Thursday, October 25, 2012

[Book Review] THE PASSAGE OF POWER by Robert A. Caro


Wayne reviews THE PASSAGE OF POWER by Robert A. Caro (Knopf, 2012)

The latest entry in his multi-volume series The Years of Lyndon Johnson, Robert Caro’s The Passage of Power chronicles Johnson’s half-hearted attempt to win the 1960 Democratic presidential nomination, his startling decision to run for the vice presidency under John F. Kennedy, his frustrating service in the second spot, and his ascension to the presidency after Kennedy’s assassination in Johnson’s home state of Texas.

In Caro’s deft hands, the conniving political operator described in his previous volumes emerges as a brilliant statesman who gently seized the reins of power after the violent passing of John Kennedy from the political scene, kept the government functioning and skillfully passed an important tax cut and the Civil Rights Act of 1964.  Caro provides a far more balanced look at Lyndon Johnson than he did in the Path of Power, Means of Ascent and Master of the Senate. Consequently Johnson is portrayed as a sympathetic figure, even heroic in some ways.  However, the more corrupt aspect of his character is not ignored.  For example, Caro examines the Life magazine investigation of Johnson’s financial holdings which probably would have prevented him from being re-nominated in 1964 had an assassin’s bullet not scuttled the expose'.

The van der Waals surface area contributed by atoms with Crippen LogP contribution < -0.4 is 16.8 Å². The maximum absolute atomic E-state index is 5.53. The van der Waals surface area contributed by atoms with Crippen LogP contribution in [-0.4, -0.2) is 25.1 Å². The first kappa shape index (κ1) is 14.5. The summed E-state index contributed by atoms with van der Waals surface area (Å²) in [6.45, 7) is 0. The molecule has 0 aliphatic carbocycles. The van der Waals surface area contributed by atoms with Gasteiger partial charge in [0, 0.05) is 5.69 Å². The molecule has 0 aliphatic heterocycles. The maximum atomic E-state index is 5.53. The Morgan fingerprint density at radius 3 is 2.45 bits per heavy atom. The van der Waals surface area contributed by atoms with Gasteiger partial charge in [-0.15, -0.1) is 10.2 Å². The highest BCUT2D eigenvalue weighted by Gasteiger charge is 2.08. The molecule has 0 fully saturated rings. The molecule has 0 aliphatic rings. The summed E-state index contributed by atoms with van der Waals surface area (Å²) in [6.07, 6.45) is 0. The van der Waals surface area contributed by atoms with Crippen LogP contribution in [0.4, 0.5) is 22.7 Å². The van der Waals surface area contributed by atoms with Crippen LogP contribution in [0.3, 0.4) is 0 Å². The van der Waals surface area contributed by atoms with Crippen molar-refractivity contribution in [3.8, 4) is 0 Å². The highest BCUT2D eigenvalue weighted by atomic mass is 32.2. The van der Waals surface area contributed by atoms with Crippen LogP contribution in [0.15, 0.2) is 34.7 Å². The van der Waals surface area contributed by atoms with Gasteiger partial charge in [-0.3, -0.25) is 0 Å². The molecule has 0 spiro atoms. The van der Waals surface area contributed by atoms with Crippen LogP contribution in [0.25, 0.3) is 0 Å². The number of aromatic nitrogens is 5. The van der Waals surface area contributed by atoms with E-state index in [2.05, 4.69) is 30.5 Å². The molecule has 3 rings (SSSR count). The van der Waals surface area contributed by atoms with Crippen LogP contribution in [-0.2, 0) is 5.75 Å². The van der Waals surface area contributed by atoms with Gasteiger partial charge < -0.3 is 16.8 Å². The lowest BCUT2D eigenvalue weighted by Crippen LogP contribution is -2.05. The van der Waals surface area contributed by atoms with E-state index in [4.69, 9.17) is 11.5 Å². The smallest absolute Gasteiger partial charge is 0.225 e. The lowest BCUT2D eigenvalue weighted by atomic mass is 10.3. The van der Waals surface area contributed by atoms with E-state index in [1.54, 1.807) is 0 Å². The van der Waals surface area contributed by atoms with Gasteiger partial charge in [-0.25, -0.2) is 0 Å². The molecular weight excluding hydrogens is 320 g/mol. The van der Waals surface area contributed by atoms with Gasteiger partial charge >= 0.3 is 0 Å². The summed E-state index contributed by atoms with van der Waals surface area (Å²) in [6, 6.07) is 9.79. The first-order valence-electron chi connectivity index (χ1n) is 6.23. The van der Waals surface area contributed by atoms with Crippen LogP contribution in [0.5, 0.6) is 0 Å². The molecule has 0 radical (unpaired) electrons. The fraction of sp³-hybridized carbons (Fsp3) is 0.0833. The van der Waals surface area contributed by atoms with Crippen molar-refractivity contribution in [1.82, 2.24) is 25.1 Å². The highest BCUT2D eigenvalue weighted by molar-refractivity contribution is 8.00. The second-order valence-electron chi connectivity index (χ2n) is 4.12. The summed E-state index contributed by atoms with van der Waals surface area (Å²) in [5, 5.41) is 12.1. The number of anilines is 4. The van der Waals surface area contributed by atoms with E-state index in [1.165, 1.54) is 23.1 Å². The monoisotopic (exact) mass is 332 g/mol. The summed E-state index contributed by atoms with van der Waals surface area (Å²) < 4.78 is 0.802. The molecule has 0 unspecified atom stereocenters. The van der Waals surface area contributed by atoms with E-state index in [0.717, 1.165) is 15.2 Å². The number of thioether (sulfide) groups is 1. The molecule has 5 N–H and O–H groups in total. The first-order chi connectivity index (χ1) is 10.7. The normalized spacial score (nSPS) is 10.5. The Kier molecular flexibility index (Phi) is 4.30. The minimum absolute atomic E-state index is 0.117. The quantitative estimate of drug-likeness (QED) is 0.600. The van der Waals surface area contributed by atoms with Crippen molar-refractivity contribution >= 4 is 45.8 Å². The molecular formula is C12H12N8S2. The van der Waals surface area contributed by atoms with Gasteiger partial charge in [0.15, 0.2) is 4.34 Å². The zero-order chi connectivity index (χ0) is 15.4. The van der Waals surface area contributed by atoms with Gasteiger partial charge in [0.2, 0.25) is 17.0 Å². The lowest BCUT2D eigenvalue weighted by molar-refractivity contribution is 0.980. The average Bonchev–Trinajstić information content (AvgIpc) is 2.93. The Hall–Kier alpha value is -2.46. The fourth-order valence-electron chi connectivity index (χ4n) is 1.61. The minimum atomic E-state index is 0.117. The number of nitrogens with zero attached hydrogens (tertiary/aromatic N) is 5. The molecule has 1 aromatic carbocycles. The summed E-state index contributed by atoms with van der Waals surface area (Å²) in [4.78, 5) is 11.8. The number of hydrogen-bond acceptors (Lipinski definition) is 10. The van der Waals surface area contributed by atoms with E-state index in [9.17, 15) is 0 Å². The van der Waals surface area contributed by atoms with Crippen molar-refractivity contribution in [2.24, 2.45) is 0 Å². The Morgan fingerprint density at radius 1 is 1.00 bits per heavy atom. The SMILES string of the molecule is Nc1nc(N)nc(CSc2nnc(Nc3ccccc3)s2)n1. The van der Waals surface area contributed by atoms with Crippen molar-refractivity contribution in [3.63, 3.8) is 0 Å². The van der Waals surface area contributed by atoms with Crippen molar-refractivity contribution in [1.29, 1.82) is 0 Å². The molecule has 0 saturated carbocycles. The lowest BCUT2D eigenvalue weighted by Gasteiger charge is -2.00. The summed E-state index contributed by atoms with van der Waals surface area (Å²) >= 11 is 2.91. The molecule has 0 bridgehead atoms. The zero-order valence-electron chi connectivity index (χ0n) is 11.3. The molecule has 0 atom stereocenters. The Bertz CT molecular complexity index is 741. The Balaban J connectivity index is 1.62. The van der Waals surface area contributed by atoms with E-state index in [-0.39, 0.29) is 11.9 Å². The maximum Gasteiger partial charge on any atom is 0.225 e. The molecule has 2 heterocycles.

This is Caro’s best book and well worth reading by anyone interested in the political history of the United States during the 1950s and 1960s.

G. Wayne Dowdy, Central Library

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